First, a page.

“That was huge,” said Tackett, of those final two baskets. “We talk about getting the basketball in the right spots. Late in the quarter, Jace makes so much happen for us. Jace is just a great basketball player with a great IQ. Him hitting that three, he is just unfazed and he’s done this so much. I was very confident when took that shot. Then Colton getting that steal, turn and score, we joke with him in practice because he launches a couple of those (halfcourt shot) to get loose. The bench told me as soon as he shot that, it was going in. That was pretty neat and a huge momentum swing.”
Northwest never got closer than 19-18, as the Mohawks’ second serious scoring drought of the game spanned almost six full minutes.
The two Valley baskets to conclude the first quarter, and the first 13 Indian markers of the second, left the Mohawks stunned.
But Scarberry said Northwest aided the Indians’ cause.
“I think we had six straight trips where we turned the ball over. We dribbled it off our foot or threw it away, stuff like that. Against one of the better teams in the area like Valley, you can’t turn the ball over like that. A lot of that is guys playing out of position, guys not used to playing that many minutes, and we’re trying to substitute and rotate,” he said. “You can’t have empty trips and untimely turnovers against good teams. You have to at least come down and get good looks. In the first quarter, we got those.”
But Copley, Buckle, and six-foot and eight-inch senior Levi Stewart got those looks all game.
Copley canned four threes, one in each quarter, as part of a game-high 18 points —which included 4-of-5 second-quarter free throws.
“We switched some things up on offense, trying to get ourselves a better flow,” said Tackett. “We got the ball in Jace’s hands a lot, allowing him to create space for himself and other guys. He just creates and sees the floor so well. He leads us in assists too. He had a day off at school today, but he goes in and still gets shots up for over an hour. It’s just that effort out of him. He shot it so well for us, and that’s with them face-guarding him the entire night.”
He tied Buckle for that game-high, as Buckle’s 18 featured six deuces, his halfcourt trey, and 3-of-3 third-frame freebies.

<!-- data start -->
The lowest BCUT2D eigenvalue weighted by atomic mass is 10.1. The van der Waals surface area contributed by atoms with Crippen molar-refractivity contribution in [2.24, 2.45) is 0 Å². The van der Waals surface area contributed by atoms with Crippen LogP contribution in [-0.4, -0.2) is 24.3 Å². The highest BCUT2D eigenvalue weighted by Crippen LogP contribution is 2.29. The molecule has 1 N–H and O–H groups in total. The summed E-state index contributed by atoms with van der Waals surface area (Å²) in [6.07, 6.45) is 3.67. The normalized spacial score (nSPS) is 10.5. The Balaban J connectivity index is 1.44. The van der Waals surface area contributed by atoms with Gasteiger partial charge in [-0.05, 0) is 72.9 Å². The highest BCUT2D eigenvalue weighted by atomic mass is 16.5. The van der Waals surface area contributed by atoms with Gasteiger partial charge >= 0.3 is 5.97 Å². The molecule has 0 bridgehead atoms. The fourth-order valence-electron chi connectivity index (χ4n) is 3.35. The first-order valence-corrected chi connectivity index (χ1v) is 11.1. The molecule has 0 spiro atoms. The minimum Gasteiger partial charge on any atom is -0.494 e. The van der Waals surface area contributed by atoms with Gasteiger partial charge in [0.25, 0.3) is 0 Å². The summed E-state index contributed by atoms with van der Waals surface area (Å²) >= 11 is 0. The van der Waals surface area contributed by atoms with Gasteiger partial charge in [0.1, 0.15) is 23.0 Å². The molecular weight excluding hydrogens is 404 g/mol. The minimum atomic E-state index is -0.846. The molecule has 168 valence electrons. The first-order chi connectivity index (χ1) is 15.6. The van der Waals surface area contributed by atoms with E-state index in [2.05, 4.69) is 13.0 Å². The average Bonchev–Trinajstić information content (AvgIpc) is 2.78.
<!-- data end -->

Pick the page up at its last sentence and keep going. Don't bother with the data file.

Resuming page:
Stewart scored 16 on seven buckets and 2-of-3 second-half foul shots.
George Arnett added seven, on a first-quarter triple and two third-quarter threes —followed by two second-half baskets and two first-frame free throws from Carter Nickel.
Lute, Hunter Edwards and Chris Queen chipped in fourth-quarter field goals to round out the Indians’ scoring.
Queen’s steal and layup with five seconds left, in fact, made for the 73-40 final —and the Indians’ largest lead.
Lewis led the Mohawks with 14 points, followed by fellow junior Jay Jenkins with a dozen —as Jenkins dropped in three trifectas.
The Mohawks, which fell to 8-3 and 4-3 in the SOC II, are now part of a three-way crowd with three league losses —along with South Webster and Wheelersburg, which Northwest still has makeup games against in February.
But for now, including on Tuesday night at Waverly, the goal is to get Lintz back —and keep the club healthy.
“We’ll be alright as long as we get our guys back and healthy,” said Scarberry. “Our league is tough. It’s like this every night. Everybody is beatable, but it’s a matter of taking care of business and doing what you need to do in every phase of the game to make that happen.”
Valley, meanwhile, gets its desired and anticipated rematch with visiting Minford on Tuesday night.
“Absolutely a huge game as it always is with Minford,” said Tackett. “We know it’s going to be a battle, it’s going to be a dogfight. It always is. It will be a fun one and a tough one, and a tournament-like atmosphere, but one hopefully we come out on top this time.”
* * *
Valley 19 17 21 16 — 73
Northwest 15 8 9 8— 40
VALLEY 73 (10-2, 7-2 SOC II)
George Arnett 3 0-0 7, Hunter Edwards 1 0-0 2, Colt Buckle 7 3-3 18, Parker Lute 2 0-0 4, Carter Nickel 2 2-2 6, Jace Copley 5 4-5 18, Chris Queen 1 0-0 2, Levi Stewart 7 2-3 16; TOTALS 28 11-13 73; Three-point field goals: 6 (Jace Copley 4, George Arnett and Colt Buckle 1 apiece)
NORTHWEST 40 (8-3, 4-3 SOC II)
Logan Shepherd 0 0-0 0, Caleb Lewis 5 0-0 14, Zane Fry 0 0-0 0, Jay Jenkins 4 1-2 12, Jake Brown 0 0-0 0, Tanner Bolin 3 0-0 6, Nick Hayslip 0 0-0 0, Kory Butler 0 0-2 0, Logan Wolfenbarker 2 0-0 4, Alex Baer 2 0-0 4; TOTALS 16 1-4 40; Three-point field goals: 7 (Caleb Lewis 4, Jay Jenkins 3)
Reach Paul Boggs at (740) 353-3101 ext. 1926, by email at [email protected], or on Twitter @paulboggssports © 2023 Portsmouth Daily Times, all rights reserved